J.E. Holmes and Fantasy Role Playing Games

I stumbled across an interesting find while browsing the game design section of the library yesterday. J. Eric Holmes, the writer/editor of the original ‘blue box’ basic Dungeons & Dragons set, published the book Fantasy Role Playing Games in 1981, just as role-playing was becoming a bona fide phenomenon.

The book is an odd specimen. In 1981, role-playing games were less than a decade old, so Holmes makes no assumptions about player knowledge or genre conventions. Instead, he explains the hobby from every possible angle. The book opens with a transcribed play session, devotes a chapter apiece to the roles of the player and referee, then jumps to a system-agnostic (though still fantasy) adventure that the reader can play. Holmes then switches to historian, outlining the birth of D&D and its immediate descendants, both from the fantasy and science fiction traditions. As a direct participant, Holmes’ account has an ’embedded’ perspective that subsequent histories and surveys lack. For one, Holmes is partly responsible for D&D’s mainstream success. The original D&D rules were a hodgepodge mess that relied directly on its wargaming predecessor Chainmail and left many early fans scratching their heads (or devising their own system revisions). Holmes stepped in, reorganized the rules, and shaped them into a form that players could better understand. Without the blue box, D&D may have never spread beyond its initial niche audience.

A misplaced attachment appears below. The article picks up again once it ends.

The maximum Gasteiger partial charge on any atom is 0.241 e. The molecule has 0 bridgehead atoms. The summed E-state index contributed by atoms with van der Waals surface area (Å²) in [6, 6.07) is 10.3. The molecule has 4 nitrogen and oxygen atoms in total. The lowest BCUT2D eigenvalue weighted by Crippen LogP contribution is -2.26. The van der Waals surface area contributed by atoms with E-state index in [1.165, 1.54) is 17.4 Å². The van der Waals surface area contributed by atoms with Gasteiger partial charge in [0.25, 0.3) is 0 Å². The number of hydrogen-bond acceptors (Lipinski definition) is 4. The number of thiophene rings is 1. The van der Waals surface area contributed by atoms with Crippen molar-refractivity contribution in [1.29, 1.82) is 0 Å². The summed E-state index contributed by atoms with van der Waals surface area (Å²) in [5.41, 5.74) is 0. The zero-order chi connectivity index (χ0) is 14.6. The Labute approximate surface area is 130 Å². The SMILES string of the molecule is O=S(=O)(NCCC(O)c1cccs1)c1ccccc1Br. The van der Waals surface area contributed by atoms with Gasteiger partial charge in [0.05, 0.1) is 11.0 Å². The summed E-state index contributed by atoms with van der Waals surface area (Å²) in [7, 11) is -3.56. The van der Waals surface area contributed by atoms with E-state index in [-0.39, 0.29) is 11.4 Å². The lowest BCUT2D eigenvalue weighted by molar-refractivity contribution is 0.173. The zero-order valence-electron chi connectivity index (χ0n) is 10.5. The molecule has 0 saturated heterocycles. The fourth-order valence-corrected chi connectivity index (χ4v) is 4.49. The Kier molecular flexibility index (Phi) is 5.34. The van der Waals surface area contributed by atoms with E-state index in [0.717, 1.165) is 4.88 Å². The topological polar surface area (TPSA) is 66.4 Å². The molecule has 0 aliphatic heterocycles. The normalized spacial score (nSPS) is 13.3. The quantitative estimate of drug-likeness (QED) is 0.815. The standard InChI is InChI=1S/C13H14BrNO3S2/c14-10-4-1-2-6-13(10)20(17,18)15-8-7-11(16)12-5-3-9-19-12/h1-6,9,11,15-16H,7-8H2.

Holmes also provides an overview of RPGs from the late 1970s that are now largely forgotten outside tabletop devotees: Empire of the Petal Throne, Runequest, Chivalry & Sorcery, Melee, Wizard, Superhero 44, Boot Hill, Bunnies & Burrows, Gamma World, and Traveler are all given a few pages apiece. Holmes provides short rules summaries, thematic overviews, and (understandably) each game’s similarities to and differences from D&D.